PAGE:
Please identify this creature!
Location: Central Mississippi
September 17, 2011 8:44 pm
Dear Bugman,
I live in central Mississippi on a woodline. I have had problems with this creature in the humid summer season. This is the second year they have returned. Each time I see them they have 1-2 partners hanging around on their backs. They are very disgusting and when I kill them it’s as if they have blood and organs. I have killed 5 tonight. Please help! I am very curious! Thanks for your help!
Signature: Shannon

Mating Muskmares

Dear Shannon,
This is a photo of a pair of Two Striped Walkingsticks in the genus
Anisomorpha, commonly called Muskmares.  Adults are frequently found in pairs as both your letter and photo indicate.  You have mentioned that they appear to have blood and organs when you kill them, and your observations are correct.  Though it is quite different from human blood, insects do have a substance known as hemolymph, and they most certainly have organs.  It seems you have been killing these Walkingsticks because you find them disgusting and not for any other reason discernible from your email.  You should exercise caution when approaching Muskmares.  They are capable of spraying a noxious substance for a considerable distance with amazing accuracy, and when they are threatened, they aim for the eyes of their attacker.  The Richmond Eye Associates online newsletter contains an article entitled Ocular Injury from the Venom of the Southern Walkingstick that is an excerpt From EA Paysse MD, et al. Ocular Injury from the Venom of the Southern Walkingstick. Ophthalmology 2001;108:190-191.  We are going to reproduce the information from the Richmond Eye Associates in its entirety here:
“The Southern Walkingstick (Anisomorpha buprestoides) is an inconspicuous insect known for slow movement and camouflage. They are found in the southern United States, Florida and Texas for example, and feed on Oak leaves, Rhododendron leaves, and brambles. While otherwise harmless, this insect has a defense mechanism of spraying a toxic substance at potential predators, such as flying birds. It is known to have excellent marksmanship, often hitting the eyes of the predator. This report is of a significant ocular injury sustained by a child sprayed in the eye by a Southern Walkingstick.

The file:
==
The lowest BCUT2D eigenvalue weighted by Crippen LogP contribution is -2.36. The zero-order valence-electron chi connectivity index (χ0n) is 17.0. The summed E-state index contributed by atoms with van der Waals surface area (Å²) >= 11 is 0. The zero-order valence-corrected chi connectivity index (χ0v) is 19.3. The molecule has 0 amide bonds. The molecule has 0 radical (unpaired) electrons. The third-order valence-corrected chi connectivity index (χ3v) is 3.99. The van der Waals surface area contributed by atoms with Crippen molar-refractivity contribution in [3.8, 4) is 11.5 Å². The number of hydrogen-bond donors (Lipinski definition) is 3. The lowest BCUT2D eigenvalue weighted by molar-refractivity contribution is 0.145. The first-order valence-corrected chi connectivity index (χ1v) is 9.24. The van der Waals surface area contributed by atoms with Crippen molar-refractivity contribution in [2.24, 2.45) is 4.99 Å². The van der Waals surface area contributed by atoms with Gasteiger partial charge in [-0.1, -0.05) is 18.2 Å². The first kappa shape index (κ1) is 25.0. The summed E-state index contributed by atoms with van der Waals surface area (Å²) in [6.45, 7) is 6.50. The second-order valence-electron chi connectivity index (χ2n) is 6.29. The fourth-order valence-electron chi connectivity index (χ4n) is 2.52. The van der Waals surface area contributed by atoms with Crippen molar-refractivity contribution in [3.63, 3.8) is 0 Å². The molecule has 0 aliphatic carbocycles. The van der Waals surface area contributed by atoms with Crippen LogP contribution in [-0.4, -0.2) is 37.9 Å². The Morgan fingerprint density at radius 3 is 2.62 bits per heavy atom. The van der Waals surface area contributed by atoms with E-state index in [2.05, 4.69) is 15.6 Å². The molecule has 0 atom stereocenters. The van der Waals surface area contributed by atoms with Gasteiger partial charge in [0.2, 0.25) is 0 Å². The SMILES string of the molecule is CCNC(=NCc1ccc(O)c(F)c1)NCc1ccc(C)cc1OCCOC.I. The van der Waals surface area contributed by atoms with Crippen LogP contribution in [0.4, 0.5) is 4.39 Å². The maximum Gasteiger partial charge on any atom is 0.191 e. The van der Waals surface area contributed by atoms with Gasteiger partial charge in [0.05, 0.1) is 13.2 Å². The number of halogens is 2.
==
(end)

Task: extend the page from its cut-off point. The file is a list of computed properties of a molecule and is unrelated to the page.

An 8 year old boy was playing in his backyard when he discovered a Southern Walkingstick approximately one foot from his face in a bush. The insect sprayed a red fluid into his face that caused immediate pain and blurred vision in the right eye. The eye was flushed with water at home and in the emergency room.
The following day, he was examined by an ophthalmologist for continued blurred vision and foreign body sensation. A corneal abrasion involving about 30% of the cornea, and a large adjacent conjunctival abrasion were seen. The abrasion slowly healed over a 6 day period with no permanent effects or loss of vision.
The venom of the Southern Walkingstick is known to be locally toxic to mucous membranes, and is painfully irritating if inhaled. Fortunately, the toxin seems to cause only superficial damage, and no reports of permanent scarring has been observed in humans. There is one case involving a dog who subsequently developed a corneal ulcer after injury. Thus, exposure to the toxin should be followed by copious irrigation at the site of injury, with follow-up in the emergency room for further treatment.”

Location: Mississippi

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